Yesterday’s post about Marianne Nicolson’s powerful pictograph in Kingcome Inlet and the post from a few days ago about the enormous Tsunami in Lituya Bay got me thinking again about recent work in Knight Inlet on the central B.C. Coast (map).
A recent project by a team of geomorphologists and an archaeologist, UVic’s own Duncan McLaren, investigated oral historical accounts about Kwalate Village of the A’wa’etlala and Da’naxda’xw peoples, of the Kwakwaka’wakw First Nations. The accounts state that a landslide in Knight Inlet triggered a local Tsunami which swept this village away. This account is known anthropologically through a number of sources, including Franz Boas (1910, Kwakiutl Tales):
“About three generations ago, or possibly at an earlier date, a large portion of the mountain opposite Kwalate Point slid into the inlet causing a huge tidal wave which wiped out all of the inhabitants of the village opposite…and the vast slide is noticeable today”.
Of course, the story of the destruction of Kwalate is still told and the dead, unknown in number but perhaps up to one hundred, are still mourned and memorialized in the surrounding communities. While it is not necessary, or even desirable or possible, for archaeology to confirm oral historical accounts, when that happens it can be of interest to archaeologists and First Nations people alike.
The research project did indeed confirm that there was stratigraphic evidence of Tsunami deposits overlaying a one-metre thick shell midden, with a series of radiocarbon dates putting the Tsunami event at between about 1550 and 1600 C.E., somewhat older than Boas’ estimation. But, being 300 to 400 years ago, they are still within recent cultural memory among those who have strongly structured oral historical traditions.
The origin of the slide, which consumed over 800 vertical metres of mountain and amounted to about four million cubic metres of rock, is only a few kilometers away and the wave would have struck just over one minute after the failure allowing no time for escape. The authors describe the wave as 2-5 metres in height. However, such waves constitute the displacement of the entire water column at a water depth of several hundred meters, and are not just surficial phenomenona like normal waves. When such a wave runs up into shallow areas the hundreds of metres of water column are forced upwards and outwards, increasing the size of wave by several orders of magnitude just when it matters most: as it hits the shore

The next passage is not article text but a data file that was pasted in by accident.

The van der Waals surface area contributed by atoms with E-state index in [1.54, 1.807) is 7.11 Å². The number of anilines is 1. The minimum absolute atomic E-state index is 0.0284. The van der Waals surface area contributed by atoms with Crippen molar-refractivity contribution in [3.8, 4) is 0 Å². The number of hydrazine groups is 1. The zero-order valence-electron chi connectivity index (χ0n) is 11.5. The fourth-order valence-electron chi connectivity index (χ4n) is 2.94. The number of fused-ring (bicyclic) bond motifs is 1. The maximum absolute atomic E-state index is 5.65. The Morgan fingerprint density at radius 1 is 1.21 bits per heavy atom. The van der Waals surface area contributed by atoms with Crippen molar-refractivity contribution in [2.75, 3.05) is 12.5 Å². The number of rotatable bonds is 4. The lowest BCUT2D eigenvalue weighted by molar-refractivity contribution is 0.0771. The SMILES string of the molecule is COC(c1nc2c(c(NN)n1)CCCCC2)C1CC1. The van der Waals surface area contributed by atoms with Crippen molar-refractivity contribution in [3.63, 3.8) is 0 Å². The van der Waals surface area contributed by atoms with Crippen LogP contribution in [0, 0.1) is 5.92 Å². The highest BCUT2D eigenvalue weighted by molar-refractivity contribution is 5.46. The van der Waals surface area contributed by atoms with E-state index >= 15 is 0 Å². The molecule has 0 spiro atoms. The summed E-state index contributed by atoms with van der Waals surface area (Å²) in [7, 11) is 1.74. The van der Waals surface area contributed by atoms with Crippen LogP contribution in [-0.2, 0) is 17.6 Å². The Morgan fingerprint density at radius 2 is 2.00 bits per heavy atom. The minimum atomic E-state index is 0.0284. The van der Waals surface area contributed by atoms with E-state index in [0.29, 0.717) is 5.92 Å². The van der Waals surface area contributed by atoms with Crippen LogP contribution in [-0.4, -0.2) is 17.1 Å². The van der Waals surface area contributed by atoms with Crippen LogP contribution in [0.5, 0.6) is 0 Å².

In memory of the dead from the four numayns, or kinship groups afffected , four pictographs were painted on a nearby rock face. Each design is a copper, comparable to Marianne Nicolson’s “Cliff Painting” which is in the next inlet to the north. These memorial pictographs can still be seen to this day. As seen below, note that each copper design is different, and most likely represented an individual, named copper with its own history and deep set of associations. These would have been immediately recognizable to all who passed by this tragic location.
Brian D. Bornhold, John R. Harper, Duncan McLaren, and Richard E. Thomson (2007). Destruction of the First Nations Village of Kwalate by a Rock Avalanche-generated Tsunami. ATMOSPHERE-OCEAN 45(2) 2007, 123–128 doi:10.3137/ao.450205